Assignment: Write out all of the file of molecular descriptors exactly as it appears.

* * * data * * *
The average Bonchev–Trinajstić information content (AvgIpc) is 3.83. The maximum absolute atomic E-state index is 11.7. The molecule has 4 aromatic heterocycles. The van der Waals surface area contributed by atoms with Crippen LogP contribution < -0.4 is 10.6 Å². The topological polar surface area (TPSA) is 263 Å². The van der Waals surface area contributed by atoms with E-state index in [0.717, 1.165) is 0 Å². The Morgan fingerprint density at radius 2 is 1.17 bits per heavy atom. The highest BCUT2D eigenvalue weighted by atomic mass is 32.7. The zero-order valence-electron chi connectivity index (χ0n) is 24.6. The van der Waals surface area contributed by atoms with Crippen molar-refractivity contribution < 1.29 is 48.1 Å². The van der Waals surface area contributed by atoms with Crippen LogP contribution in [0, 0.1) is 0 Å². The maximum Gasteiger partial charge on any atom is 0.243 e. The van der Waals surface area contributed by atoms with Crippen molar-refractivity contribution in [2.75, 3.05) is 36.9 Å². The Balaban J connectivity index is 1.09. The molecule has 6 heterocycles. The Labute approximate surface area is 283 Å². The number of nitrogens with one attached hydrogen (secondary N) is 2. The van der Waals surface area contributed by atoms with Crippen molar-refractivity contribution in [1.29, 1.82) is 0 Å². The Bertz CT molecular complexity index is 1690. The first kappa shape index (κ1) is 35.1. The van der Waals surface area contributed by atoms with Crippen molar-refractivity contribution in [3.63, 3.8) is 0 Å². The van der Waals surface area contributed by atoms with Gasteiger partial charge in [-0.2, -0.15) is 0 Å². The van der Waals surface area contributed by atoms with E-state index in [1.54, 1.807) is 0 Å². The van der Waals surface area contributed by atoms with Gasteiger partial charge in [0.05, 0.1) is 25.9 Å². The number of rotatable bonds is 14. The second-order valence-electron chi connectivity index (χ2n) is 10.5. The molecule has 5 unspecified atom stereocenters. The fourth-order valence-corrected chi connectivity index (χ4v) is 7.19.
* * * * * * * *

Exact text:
The average Bonchev–Trinajstić information content (AvgIpc) is 3.83. The maximum absolute atomic E-state index is 11.7. The molecule has 4 aromatic heterocycles. The van der Waals surface area contributed by atoms with Crippen LogP contribution < -0.4 is 10.6 Å². The topological polar surface area (TPSA) is 263 Å². The van der Waals surface area contributed by atoms with E-state index in [0.717, 1.165) is 0 Å². The Morgan fingerprint density at radius 2 is 1.17 bits per heavy atom. The highest BCUT2D eigenvalue weighted by atomic mass is 32.7. The zero-order valence-electron chi connectivity index (χ0n) is 24.6. The van der Waals surface area contributed by atoms with Crippen molar-refractivity contribution < 1.29 is 48.1 Å². The van der Waals surface area contributed by atoms with Crippen LogP contribution in [0, 0.1) is 0 Å². The maximum Gasteiger partial charge on any atom is 0.243 e. The van der Waals surface area contributed by atoms with Crippen molar-refractivity contribution in [2.75, 3.05) is 36.9 Å². The Balaban J connectivity index is 1.09. The molecule has 6 heterocycles. The Labute approximate surface area is 283 Å². The number of nitrogens with one attached hydrogen (secondary N) is 2. The van der Waals surface area contributed by atoms with Crippen molar-refractivity contribution in [1.29, 1.82) is 0 Å². The Bertz CT molecular complexity index is 1690. The first kappa shape index (κ1) is 35.1. The van der Waals surface area contributed by atoms with Crippen molar-refractivity contribution in [3.63, 3.8) is 0 Å². The van der Waals surface area contributed by atoms with Gasteiger partial charge in [-0.2, -0.15) is 0 Å². The van der Waals surface area contributed by atoms with E-state index in [1.54, 1.807) is 0 Å². The van der Waals surface area contributed by atoms with Gasteiger partial charge in [0.05, 0.1) is 25.9 Å². The number of rotatable bonds is 14. The second-order valence-electron chi connectivity index (χ2n) is 10.5. The molecule has 5 unspecified atom stereocenters. The fourth-order valence-corrected chi connectivity index (χ4v) is 7.19.